The responsibilities of the taxpayer in Switzerland: understand the Swiss tax system and how it affects your income...
Taxes are levied at a federal, cantonal and municipal level in Switzerland. The federal tax is levied on the income of private individuals, and the rates are the same throughout the country.
Cantonal taxes vary, as the cantons are free to charge the taxes they want.
Municipal taxes are regulated by cantonal tax legislation, but the municipalities may set their own tax rates.
Income, wealth, place of residence, civil status, church membership and children are factors deciding the tax rate.
The income tax is assessed according to total income.
Who is Liable to Pay Swiss Income Tax?
The residence status of a person determines whether or not he is liable to pay personal income tax in Switzerland.
A person who has lived in Switzerland for at least 180 days over 12 months, or has stayed in the same place for 90 consecutive days, is considered to be a resident for tax purposes. Any person employed, even on a temporary work-permit, is also considered to be a resident.
- Learn more about income taxes in Switzerland from europa.eu
Residents for Tax Purposes
Foreign workers without a residence permit (Permit C), but who are residents in Switzerland for tax purposes, will have their income tax deducted directly from their salary.
- Learn more about tax at source
Filing a tax return for worldwide income and assets is necessary for foreign employees’ residents in Switzerland when their gross salary exceeds CHF 120,000.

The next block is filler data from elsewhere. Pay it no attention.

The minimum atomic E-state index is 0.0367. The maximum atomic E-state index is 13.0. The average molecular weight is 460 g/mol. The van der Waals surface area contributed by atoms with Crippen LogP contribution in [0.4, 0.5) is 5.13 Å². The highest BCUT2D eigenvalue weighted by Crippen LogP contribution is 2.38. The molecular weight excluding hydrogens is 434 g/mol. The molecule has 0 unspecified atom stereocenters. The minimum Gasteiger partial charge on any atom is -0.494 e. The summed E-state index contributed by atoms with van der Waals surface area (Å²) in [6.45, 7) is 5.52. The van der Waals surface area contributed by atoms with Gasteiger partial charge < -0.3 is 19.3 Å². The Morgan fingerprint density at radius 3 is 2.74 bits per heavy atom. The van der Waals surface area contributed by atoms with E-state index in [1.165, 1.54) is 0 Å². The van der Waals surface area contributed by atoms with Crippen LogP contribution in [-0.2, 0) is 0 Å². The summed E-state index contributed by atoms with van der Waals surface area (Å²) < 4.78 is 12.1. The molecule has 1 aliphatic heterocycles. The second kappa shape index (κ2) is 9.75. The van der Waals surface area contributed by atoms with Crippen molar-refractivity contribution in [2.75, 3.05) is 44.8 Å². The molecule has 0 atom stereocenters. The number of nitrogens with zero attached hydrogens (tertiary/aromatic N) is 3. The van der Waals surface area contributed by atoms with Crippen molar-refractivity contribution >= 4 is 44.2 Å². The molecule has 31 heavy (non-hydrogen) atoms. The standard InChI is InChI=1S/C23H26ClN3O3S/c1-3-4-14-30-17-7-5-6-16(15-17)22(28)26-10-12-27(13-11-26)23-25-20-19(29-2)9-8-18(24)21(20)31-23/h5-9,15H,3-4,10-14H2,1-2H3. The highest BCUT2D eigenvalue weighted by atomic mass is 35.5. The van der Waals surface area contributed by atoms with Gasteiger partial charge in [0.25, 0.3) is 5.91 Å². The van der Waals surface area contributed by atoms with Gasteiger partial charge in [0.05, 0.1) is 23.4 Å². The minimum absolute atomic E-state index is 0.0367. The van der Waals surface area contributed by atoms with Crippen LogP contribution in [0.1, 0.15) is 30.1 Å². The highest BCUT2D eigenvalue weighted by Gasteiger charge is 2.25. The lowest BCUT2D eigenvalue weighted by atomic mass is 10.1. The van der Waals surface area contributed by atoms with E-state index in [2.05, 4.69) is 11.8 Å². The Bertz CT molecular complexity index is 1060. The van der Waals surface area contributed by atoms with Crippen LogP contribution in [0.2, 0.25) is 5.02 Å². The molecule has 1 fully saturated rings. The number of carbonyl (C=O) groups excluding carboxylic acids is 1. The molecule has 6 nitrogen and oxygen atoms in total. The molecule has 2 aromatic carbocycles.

Foreigners with a permanent residence permit need to file a tax return each year, as do Swiss citizens.
Tax is deducted directly from the salary by the employer for non-residents with an income in Switzerland (e.g. cross-border workers). Tax is only paid on the income earned in Switzerland.
- Learn more about tax at source for non-residents
Foreign nationals domiciled in Switzerland who are not gainfully employed can choose expenditure-based taxation, which is a simplified assessment procedure. Tax is calculated on the total annual worldwide cost of living.
It is only available to people who have spent at least ten years outside the country, or to those making Switzerland their tax domicile for the first time. If taking up employment or acquiring citizenship, lump-sum taxation is no longer an option.
A number of conditions apply to be able to use lump-sum taxation, and more stringent measures will apply from 2016.
- Learn more and download a PDF document explaining lump-sum taxation in detail
Rental Value Tax
All homeowners in Switzerland must pay an income tax on their home; this tax is called the Rental Value Tax. The tax is calculated by determining how much rent the home would theoretically be worth if the home were rented to someone else. Mortgage interest payments and other costs can be deducted.
- Learn more and calculate the rental value
A tax return must be submitted each year for all persons liable for tax, either manually or online. The deadline is 31 March.
- Learn more about tax returns
The following are deductible expenses for taxpayers in Switzerland; the amounts vary between cantons:
- Work-related expenses, such as travel and meals
- Social deductions (children, childcare, persons in need of care)
- State and work pension contributions
- Invalidity, medical insurance and life insurance premiums
- Charitable donations
- Interest paid on private debt
When Must Tax be Paid?
Both cantonal and communal taxes can be paid in instalments spread out over the year. A final statement showing the actual amount due is sent out at the end of the tax year.
- Learn more about tax instalments
- Taxes in Switzerland
- Guide fiscal Geneva (PDF in French)
- Federal Department of Finance (FDF)
- Income Taxes Abroad on Your Europe
- Zürich Tax Authority (in German)
- Geneva Tax Offices (in French)
- Vaud Tax Offices (in French)